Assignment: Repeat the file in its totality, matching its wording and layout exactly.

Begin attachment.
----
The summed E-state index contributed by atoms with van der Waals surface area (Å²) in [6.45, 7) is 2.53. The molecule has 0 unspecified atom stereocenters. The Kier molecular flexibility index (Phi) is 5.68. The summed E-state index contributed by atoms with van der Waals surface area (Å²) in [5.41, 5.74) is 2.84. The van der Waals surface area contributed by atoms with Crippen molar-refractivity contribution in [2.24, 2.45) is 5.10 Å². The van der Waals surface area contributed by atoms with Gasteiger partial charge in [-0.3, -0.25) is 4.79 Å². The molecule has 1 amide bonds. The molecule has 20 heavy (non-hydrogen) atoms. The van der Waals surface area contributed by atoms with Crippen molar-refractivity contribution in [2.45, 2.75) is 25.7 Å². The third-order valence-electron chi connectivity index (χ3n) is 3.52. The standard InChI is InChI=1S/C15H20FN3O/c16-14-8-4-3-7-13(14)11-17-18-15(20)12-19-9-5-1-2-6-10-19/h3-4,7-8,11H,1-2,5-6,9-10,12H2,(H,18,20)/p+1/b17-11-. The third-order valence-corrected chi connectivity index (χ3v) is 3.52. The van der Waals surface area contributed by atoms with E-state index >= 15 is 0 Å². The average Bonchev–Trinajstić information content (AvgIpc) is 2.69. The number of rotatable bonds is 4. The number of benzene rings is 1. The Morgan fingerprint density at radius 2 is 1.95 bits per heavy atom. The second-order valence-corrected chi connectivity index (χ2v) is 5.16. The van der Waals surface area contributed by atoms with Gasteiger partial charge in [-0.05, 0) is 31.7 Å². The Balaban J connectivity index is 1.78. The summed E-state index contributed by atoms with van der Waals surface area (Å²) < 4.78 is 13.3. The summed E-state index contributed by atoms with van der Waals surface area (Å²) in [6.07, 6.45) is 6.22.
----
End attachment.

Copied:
The summed E-state index contributed by atoms with van der Waals surface area (Å²) in [6.45, 7) is 2.53. The molecule has 0 unspecified atom stereocenters. The Kier molecular flexibility index (Phi) is 5.68. The summed E-state index contributed by atoms with van der Waals surface area (Å²) in [5.41, 5.74) is 2.84. The van der Waals surface area contributed by atoms with Crippen molar-refractivity contribution in [2.24, 2.45) is 5.10 Å². The van der Waals surface area contributed by atoms with Gasteiger partial charge in [-0.3, -0.25) is 4.79 Å². The molecule has 1 amide bonds. The molecule has 20 heavy (non-hydrogen) atoms. The van der Waals surface area contributed by atoms with Crippen molar-refractivity contribution in [2.45, 2.75) is 25.7 Å². The third-order valence-electron chi connectivity index (χ3n) is 3.52. The standard InChI is InChI=1S/C15H20FN3O/c16-14-8-4-3-7-13(14)11-17-18-15(20)12-19-9-5-1-2-6-10-19/h3-4,7-8,11H,1-2,5-6,9-10,12H2,(H,18,20)/p+1/b17-11-. The third-order valence-corrected chi connectivity index (χ3v) is 3.52. The van der Waals surface area contributed by atoms with E-state index >= 15 is 0 Å². The average Bonchev–Trinajstić information content (AvgIpc) is 2.69. The number of rotatable bonds is 4. The number of benzene rings is 1. The Morgan fingerprint density at radius 2 is 1.95 bits per heavy atom. The second-order valence-corrected chi connectivity index (χ2v) is 5.16. The van der Waals surface area contributed by atoms with Gasteiger partial charge in [-0.05, 0) is 31.7 Å². The Balaban J connectivity index is 1.78. The summed E-state index contributed by atoms with van der Waals surface area (Å²) < 4.78 is 13.3. The summed E-state index contributed by atoms with van der Waals surface area (Å²) in [6.07, 6.45) is 6.22.